The sound of gentle rain seeps through the open hotel window. A Nor’easter forecast to bring strong winds and torrential rains to Boston had unpredictably veered seaward, its fringes bringing a low blanket of clouds and coolness, but no umbrella-bending gusts, and only moderate precipitation. Vibrating against the window sill, raindrops mute a blend of voices and music rising from the noisy bars at the intersection of Kenmore and Commonwealth several stories below. Neil stops spooning Lora, his wife of fifteen years, and rolls on his back. His eyes follow a thin crease of light that slithers the length of ceiling, created by an opening in the ill-fitting curtains.
He looks at her form, nightgown gathered up above her waist where he had been stroking her earlier. Her back, her hips, her thighs, a hint of breast—touching her should have aroused him, but had not, and this was his fault. The weather had unleashed memories, but wasn’t itself a distraction. Before bed, he had been ready to present Lora this one missing piece of his past, had practiced arranging the parts like a manuscript, only to find the pages scattered in his mind.
After a dozen sales trip to Boston over the years, Lora had finally decided to join him.
Early on in their marriage, each time the trip was forthcoming, he had asked Lora to come; to see where I grew up, the house my family lived in. Year after year she had politely declined, and eventually he stopped asking. A few weeks ago, as the two coordinated their calendars at the breakfast table, Lora out-of-the-blue announced her intention to go with him to Boston—answering a question that had gone unasked for years. I think I finally get it, she had said as the two of them packed for the trip. It’s not about your family history, it’s about her. Alex what’s-her-name.
She was right, of course. He’d been damaged goods when Lora met him, and had treated his emotional wounds as gently as a nurse tending to a burn victim. But for the entire length of their marriage he had secretly believed that only Lora’s presence on those Boston streets, in the Boston buildings, breathing the Boston air, could exorcise completely the painful memory of Alex that confronted him every trip he took there. He had worked out the psychology of it: The house he’d grown up in with his family had been razed ten years ago. That year he had walked by the empty lot, and visualizing the house was easy. The next year the entire block had been replaced by an apartment building. Standing on the sidewalk, facing a gyros restaurant with a purple awning and yellow trim around the door and windows, he struggled to picture his boyhood home. The following year he could not conjure up any image at all. When he got home, he anxiously paged through old family albums to find photos of what his mind could not recreate. If replacing one thing for another could do that for a happy memory, what might it do for an unhappy one?
He had grown up in Somerville, north of Cambridge; then attended college at B.U. Brooklyn is home now, but when people ask him where he is from, he still says, Bahs-ton, in the accent his parents had, but which he never acquired. Lora had been raised on military bases all over the U.S. and half the reason she married him was to literally settle down. He had married Lora, in part, to put Alex behind him once and for all. She had succeeded; he had not.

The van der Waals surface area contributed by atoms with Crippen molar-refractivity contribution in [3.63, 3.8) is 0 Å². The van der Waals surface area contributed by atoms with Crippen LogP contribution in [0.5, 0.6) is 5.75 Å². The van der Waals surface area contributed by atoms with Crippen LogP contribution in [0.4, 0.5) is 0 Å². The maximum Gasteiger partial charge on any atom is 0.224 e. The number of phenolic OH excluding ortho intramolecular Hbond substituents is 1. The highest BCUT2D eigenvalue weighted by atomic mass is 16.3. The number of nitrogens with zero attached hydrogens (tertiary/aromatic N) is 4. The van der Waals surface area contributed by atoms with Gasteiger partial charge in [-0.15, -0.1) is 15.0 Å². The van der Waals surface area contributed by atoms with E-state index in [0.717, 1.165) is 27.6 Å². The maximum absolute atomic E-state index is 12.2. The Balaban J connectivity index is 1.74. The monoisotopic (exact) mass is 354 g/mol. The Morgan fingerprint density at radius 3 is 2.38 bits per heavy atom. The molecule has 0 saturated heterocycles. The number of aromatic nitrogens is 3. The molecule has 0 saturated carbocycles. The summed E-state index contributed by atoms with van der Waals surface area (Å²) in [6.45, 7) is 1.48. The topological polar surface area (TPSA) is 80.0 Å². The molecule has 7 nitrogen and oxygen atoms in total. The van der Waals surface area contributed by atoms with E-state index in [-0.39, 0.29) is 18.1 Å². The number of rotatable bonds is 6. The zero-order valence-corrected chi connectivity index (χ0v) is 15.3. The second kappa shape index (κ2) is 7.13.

* * *
Earlier that afternoon Neil had closed a sale; then met Lora at the Fine Arts Museum. Later, he led her down streets from his childhood, showed her the six-story apartment complex in Somerville where his parent’s bungalow had once stood; on the BU campus he pointed to the 6th floor dorm window which had been his opening to the world his freshman year. Lora smiled, but was quiet. They dined with his client and his client’s wife, talked about sports and movies, drank mid-priced wine, and kissed on the cab ride to the hotel. Not a word about his old flame.
They kissed on the elevator. In the hotel room, over the sink while brushing their teeth, they kissed again, and laughed about the pointlessness of their dinner conversations.
But in bed, he was not aroused. Touching her skin should have done it, but instead of reaching around her, turning her head slightly and kissing her, he had turned away. He wondered if she had waited all day for him to open up. If so, he had failed her. She had fallen asleep, or worse—had feigned sleep to avoid intimacy.
* * *
Hours later, he is awake and she is sleeping soundly. He cannot sleep because he assumes that eventually Lora will ask him, Did you love her more than you love me? The correct answer—the answer he most certainly will give—is, No, of course not. But she will read something in his expression, and know he is lying. And he knows Lora must know this, or else he would have been telling stories about Alex as easily as he had shared the rest of his past. In his present life, the relationship with Alex, long ago—and abruptly—terminated, is like a driver’s distraction, just enough to pull your eyes off the road, just enough to be dangerous if the conditions ahead became uncertain.
The sliver of light on the ceiling thins and widens rhythmically in the steady pulses of warm wind coming through the curtains. The changes are minute, but just enough to draw his attention. As if a muffle has been removed from his ears, he senses a deepening, a more dense quality to the rain. The combination of light and sound act as triggers; he pictures the old Tivoli Theatre that they had passed by that afternoon, when the skies were clear, when he said nothing. Now, with Lora sleeping beside him, with the rain releasing heat from the asphalt streets and cobbled sidewalks, his mind flails helplessly at the onslaught of memories about Alex.